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When Should You Consider One-On-One Education?

Authored By: 
Maren Holmen, Director of The Tutoring School

The concept of personalized learning is a major movement in education right now—largely discussing treating students as individual learners, not as one big herd to move along the same path at the same rate at the same time.  This idea is not new, but with the aid of new technology, it is becoming much easier to enact on a large scale.

With this movement comes a new wave of schools and learning centers that focus on one-on-one education.  This is the ultimate in personalized education—right?  Sometimes, but not always.  When are one-to-one classes the right option for your student?

  • When it’s difficult to follow a regular schedule.  There are students who are pre-professional artists or athletes, or who regularly travel with their parents on extended trips.  For these students, the flexibility of scheduling a one-to-one class means that they can make continued forward progress with their education.
  • When a student is coming back after a long leave of absence.  For students who are sidelined by a long bout of mononucleosis or a serious accident, the only options used to be to work with a tutor at home for the remainder of the year or wait and repeat the interrupted school year.  One-to-one education can pick up that interrupted math or science class where the student left off and complete the course work before the start of the next school year, hopefully getting rid of the need to repeat the year.
  • When the pace of a standard classroom is consistently too slow or too fast.  Students whose grades in a particular course are dramatically lower than their peers often fall into two categories: those who need additional time to process new information and those who are bored because they already understand the material.  When the pace of the class means that your child is not succeeding, it’s time to explore a course where the pace fits that of your child.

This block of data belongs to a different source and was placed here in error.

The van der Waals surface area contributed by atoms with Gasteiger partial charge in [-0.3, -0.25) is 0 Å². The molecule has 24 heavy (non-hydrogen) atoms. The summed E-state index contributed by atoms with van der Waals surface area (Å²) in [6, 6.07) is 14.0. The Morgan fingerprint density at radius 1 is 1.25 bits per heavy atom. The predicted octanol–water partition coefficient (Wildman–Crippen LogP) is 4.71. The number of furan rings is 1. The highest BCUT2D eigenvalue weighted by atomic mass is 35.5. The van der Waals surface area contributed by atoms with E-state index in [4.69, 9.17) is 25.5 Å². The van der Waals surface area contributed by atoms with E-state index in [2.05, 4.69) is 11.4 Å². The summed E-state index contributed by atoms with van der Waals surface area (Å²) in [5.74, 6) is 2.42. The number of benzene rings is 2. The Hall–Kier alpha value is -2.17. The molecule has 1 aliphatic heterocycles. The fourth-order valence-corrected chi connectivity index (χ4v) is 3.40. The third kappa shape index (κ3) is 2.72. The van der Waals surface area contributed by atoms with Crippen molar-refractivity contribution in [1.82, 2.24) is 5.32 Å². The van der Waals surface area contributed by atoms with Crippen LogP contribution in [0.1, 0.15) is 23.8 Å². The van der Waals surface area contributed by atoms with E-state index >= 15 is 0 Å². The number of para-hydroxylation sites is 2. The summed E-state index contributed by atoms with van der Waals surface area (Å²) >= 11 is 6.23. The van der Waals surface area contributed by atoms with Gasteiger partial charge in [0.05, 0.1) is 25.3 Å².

There are situations, however, where people think that one-on-one classes are the only solution and a student would actually benefit far more from peer interactions in a group setting.  When should you try to stay in a classroom?

  • When the topics in subsequent units of a course aren’t dependent on previous material.  It’s difficult to know how to factor a polynomial if you haven’t yet learned what a polynomial is, but a student can read “To Kill a Mockingbird” without having read “Inherit the Wind.”  The variety of views in a classroom discussion of history and works of literature provide a facet of education that is very difficult to replicate in a private class setting.
  • When a student can only come for part of a day.  In many schools, classes follow a regular schedule so that students who can only attend for part of a day could take advantage of group classes that are scheduled in those periods.  Speak with the schools in your area to see what you can work out with them.

The real takeaway here is to not assume (even if you’ve been told by one school or one education professional) that either option is the only solution for your particular situation.  Speak with a variety of education professionals (teachers, administrators, and educational consultants) before settling on a program of study to figure out how you can best meet the needs of your child.